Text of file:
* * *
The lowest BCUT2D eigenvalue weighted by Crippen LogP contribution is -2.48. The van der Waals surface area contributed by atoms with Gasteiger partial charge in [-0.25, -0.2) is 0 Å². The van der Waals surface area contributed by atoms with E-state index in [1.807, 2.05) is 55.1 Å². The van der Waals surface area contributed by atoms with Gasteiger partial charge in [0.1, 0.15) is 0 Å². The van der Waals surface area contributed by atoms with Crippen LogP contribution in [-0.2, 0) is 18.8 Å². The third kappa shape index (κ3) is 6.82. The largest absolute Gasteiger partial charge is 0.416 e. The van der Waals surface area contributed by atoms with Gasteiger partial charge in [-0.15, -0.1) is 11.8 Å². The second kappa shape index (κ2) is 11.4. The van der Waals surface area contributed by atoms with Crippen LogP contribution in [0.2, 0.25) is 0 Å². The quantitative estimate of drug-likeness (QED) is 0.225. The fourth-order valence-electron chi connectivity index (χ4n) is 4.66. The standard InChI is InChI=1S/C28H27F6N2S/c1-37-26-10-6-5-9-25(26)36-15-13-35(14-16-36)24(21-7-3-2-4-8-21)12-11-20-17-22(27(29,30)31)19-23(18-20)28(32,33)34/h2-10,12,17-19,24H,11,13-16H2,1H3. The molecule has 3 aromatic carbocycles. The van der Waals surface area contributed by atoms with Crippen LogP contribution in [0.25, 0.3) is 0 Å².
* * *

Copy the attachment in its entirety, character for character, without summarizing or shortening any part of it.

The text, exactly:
The lowest BCUT2D eigenvalue weighted by Crippen LogP contribution is -2.48. The van der Waals surface area contributed by atoms with Gasteiger partial charge in [-0.25, -0.2) is 0 Å². The van der Waals surface area contributed by atoms with E-state index in [1.807, 2.05) is 55.1 Å². The van der Waals surface area contributed by atoms with Gasteiger partial charge in [0.1, 0.15) is 0 Å². The van der Waals surface area contributed by atoms with Crippen LogP contribution in [-0.2, 0) is 18.8 Å². The third kappa shape index (κ3) is 6.82. The largest absolute Gasteiger partial charge is 0.416 e. The van der Waals surface area contributed by atoms with Gasteiger partial charge in [-0.15, -0.1) is 11.8 Å². The second kappa shape index (κ2) is 11.4. The van der Waals surface area contributed by atoms with Crippen LogP contribution in [0.2, 0.25) is 0 Å². The quantitative estimate of drug-likeness (QED) is 0.225. The fourth-order valence-electron chi connectivity index (χ4n) is 4.66. The standard InChI is InChI=1S/C28H27F6N2S/c1-37-26-10-6-5-9-25(26)36-15-13-35(14-16-36)24(21-7-3-2-4-8-21)12-11-20-17-22(27(29,30)31)19-23(18-20)28(32,33)34/h2-10,12,17-19,24H,11,13-16H2,1H3. The molecule has 3 aromatic carbocycles. The van der Waals surface area contributed by atoms with Crippen LogP contribution in [0.25, 0.3) is 0 Å².